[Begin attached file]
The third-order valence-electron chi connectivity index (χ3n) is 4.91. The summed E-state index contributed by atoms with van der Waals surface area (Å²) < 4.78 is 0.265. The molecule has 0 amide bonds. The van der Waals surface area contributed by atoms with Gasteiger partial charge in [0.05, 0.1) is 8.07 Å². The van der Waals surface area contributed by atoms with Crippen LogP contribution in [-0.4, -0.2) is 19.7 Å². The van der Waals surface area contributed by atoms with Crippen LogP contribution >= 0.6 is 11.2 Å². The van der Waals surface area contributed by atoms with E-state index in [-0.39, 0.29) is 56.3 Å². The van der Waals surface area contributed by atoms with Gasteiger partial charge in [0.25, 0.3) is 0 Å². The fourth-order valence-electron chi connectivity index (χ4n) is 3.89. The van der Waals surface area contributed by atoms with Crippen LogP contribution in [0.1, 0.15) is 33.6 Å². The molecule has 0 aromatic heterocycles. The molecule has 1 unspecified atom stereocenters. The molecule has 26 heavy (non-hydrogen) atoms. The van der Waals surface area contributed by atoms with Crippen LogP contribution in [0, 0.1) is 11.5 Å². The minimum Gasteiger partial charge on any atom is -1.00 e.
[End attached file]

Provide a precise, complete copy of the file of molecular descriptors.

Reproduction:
The third-order valence-electron chi connectivity index (χ3n) is 4.91. The summed E-state index contributed by atoms with van der Waals surface area (Å²) < 4.78 is 0.265. The molecule has 0 amide bonds. The van der Waals surface area contributed by atoms with Gasteiger partial charge in [0.05, 0.1) is 8.07 Å². The van der Waals surface area contributed by atoms with Crippen LogP contribution in [-0.4, -0.2) is 19.7 Å². The van der Waals surface area contributed by atoms with Crippen LogP contribution >= 0.6 is 11.2 Å². The van der Waals surface area contributed by atoms with E-state index in [-0.39, 0.29) is 56.3 Å². The van der Waals surface area contributed by atoms with Gasteiger partial charge in [0.25, 0.3) is 0 Å². The fourth-order valence-electron chi connectivity index (χ4n) is 3.89. The van der Waals surface area contributed by atoms with Crippen LogP contribution in [0.1, 0.15) is 33.6 Å². The molecule has 0 aromatic heterocycles. The molecule has 1 unspecified atom stereocenters. The molecule has 26 heavy (non-hydrogen) atoms. The van der Waals surface area contributed by atoms with Crippen LogP contribution in [0, 0.1) is 11.5 Å². The minimum Gasteiger partial charge on any atom is -1.00 e.